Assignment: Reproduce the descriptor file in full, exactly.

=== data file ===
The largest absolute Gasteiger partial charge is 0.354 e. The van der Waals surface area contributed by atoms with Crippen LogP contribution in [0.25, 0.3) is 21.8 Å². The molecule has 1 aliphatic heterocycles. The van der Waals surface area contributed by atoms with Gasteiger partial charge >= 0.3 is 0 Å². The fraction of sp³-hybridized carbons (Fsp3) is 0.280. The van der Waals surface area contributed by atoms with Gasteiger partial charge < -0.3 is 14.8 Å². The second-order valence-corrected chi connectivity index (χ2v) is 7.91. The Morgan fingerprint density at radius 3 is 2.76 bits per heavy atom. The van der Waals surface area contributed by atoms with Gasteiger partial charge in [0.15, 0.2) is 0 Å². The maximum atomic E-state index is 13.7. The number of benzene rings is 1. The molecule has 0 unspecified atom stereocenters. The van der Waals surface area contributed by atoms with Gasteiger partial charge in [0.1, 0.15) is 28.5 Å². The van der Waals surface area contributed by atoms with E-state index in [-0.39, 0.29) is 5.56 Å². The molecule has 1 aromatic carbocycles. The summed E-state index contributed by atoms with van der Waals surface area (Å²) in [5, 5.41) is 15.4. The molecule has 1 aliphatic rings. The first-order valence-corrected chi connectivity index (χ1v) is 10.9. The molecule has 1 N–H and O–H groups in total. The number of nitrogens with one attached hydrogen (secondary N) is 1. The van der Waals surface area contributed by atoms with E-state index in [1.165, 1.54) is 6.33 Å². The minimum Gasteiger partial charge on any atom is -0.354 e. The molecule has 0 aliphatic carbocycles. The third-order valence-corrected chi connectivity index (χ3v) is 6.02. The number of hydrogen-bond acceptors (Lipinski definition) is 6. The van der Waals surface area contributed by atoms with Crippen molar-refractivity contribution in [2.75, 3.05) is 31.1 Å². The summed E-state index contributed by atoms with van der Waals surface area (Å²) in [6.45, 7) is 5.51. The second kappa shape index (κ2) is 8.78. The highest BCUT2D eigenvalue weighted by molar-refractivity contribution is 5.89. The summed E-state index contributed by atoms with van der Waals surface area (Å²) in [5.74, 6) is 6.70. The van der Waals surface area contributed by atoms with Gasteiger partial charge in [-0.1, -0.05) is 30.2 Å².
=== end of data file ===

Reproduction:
The largest absolute Gasteiger partial charge is 0.354 e. The van der Waals surface area contributed by atoms with Crippen LogP contribution in [0.25, 0.3) is 21.8 Å². The molecule has 1 aliphatic heterocycles. The van der Waals surface area contributed by atoms with Gasteiger partial charge >= 0.3 is 0 Å². The fraction of sp³-hybridized carbons (Fsp3) is 0.280. The van der Waals surface area contributed by atoms with Gasteiger partial charge < -0.3 is 14.8 Å². The second-order valence-corrected chi connectivity index (χ2v) is 7.91. The Morgan fingerprint density at radius 3 is 2.76 bits per heavy atom. The van der Waals surface area contributed by atoms with Gasteiger partial charge in [0.15, 0.2) is 0 Å². The maximum atomic E-state index is 13.7. The number of benzene rings is 1. The molecule has 0 unspecified atom stereocenters. The van der Waals surface area contributed by atoms with Gasteiger partial charge in [0.1, 0.15) is 28.5 Å². The van der Waals surface area contributed by atoms with E-state index in [-0.39, 0.29) is 5.56 Å². The molecule has 1 aromatic carbocycles. The summed E-state index contributed by atoms with van der Waals surface area (Å²) in [5, 5.41) is 15.4. The molecule has 1 aliphatic rings. The first-order valence-corrected chi connectivity index (χ1v) is 10.9. The molecule has 1 N–H and O–H groups in total. The number of nitrogens with one attached hydrogen (secondary N) is 1. The van der Waals surface area contributed by atoms with E-state index in [1.165, 1.54) is 6.33 Å². The minimum Gasteiger partial charge on any atom is -0.354 e. The molecule has 0 aliphatic carbocycles. The third-order valence-corrected chi connectivity index (χ3v) is 6.02. The number of hydrogen-bond acceptors (Lipinski definition) is 6. The van der Waals surface area contributed by atoms with Crippen molar-refractivity contribution in [2.75, 3.05) is 31.1 Å². The summed E-state index contributed by atoms with van der Waals surface area (Å²) in [6.45, 7) is 5.51. The second kappa shape index (κ2) is 8.78. The highest BCUT2D eigenvalue weighted by molar-refractivity contribution is 5.89. The summed E-state index contributed by atoms with van der Waals surface area (Å²) in [5.74, 6) is 6.70. The van der Waals surface area contributed by atoms with Gasteiger partial charge in [-0.1, -0.05) is 30.2 Å².